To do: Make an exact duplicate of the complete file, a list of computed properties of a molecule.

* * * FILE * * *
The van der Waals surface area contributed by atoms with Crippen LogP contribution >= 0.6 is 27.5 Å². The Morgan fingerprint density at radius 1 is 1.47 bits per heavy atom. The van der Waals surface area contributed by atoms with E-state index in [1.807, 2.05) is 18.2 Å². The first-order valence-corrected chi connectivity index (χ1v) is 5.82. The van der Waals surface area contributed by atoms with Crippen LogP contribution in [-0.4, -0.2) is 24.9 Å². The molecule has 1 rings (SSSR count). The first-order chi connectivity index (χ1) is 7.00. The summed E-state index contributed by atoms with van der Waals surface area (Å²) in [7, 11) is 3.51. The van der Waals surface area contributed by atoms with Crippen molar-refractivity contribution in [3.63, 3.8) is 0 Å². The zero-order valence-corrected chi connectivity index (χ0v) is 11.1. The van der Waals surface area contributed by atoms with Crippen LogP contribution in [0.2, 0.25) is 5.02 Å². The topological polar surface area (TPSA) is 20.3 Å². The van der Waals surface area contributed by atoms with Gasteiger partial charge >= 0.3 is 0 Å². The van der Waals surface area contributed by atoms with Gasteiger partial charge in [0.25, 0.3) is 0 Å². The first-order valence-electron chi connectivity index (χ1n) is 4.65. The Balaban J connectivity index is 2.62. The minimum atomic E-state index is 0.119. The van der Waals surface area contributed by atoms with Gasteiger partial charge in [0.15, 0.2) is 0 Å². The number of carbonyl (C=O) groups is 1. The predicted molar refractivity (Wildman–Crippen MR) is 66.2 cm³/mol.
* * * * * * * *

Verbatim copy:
The van der Waals surface area contributed by atoms with Crippen LogP contribution >= 0.6 is 27.5 Å². The Morgan fingerprint density at radius 1 is 1.47 bits per heavy atom. The van der Waals surface area contributed by atoms with E-state index in [1.807, 2.05) is 18.2 Å². The first-order valence-corrected chi connectivity index (χ1v) is 5.82. The van der Waals surface area contributed by atoms with Crippen LogP contribution in [-0.4, -0.2) is 24.9 Å². The molecule has 1 rings (SSSR count). The first-order chi connectivity index (χ1) is 7.00. The summed E-state index contributed by atoms with van der Waals surface area (Å²) in [7, 11) is 3.51. The van der Waals surface area contributed by atoms with Crippen molar-refractivity contribution in [3.63, 3.8) is 0 Å². The zero-order valence-corrected chi connectivity index (χ0v) is 11.1. The van der Waals surface area contributed by atoms with Crippen LogP contribution in [0.2, 0.25) is 5.02 Å². The topological polar surface area (TPSA) is 20.3 Å². The van der Waals surface area contributed by atoms with Gasteiger partial charge >= 0.3 is 0 Å². The van der Waals surface area contributed by atoms with Gasteiger partial charge in [0.25, 0.3) is 0 Å². The first-order valence-electron chi connectivity index (χ1n) is 4.65. The Balaban J connectivity index is 2.62. The minimum atomic E-state index is 0.119. The van der Waals surface area contributed by atoms with Gasteiger partial charge in [0.15, 0.2) is 0 Å². The number of carbonyl (C=O) groups is 1. The predicted molar refractivity (Wildman–Crippen MR) is 66.2 cm³/mol.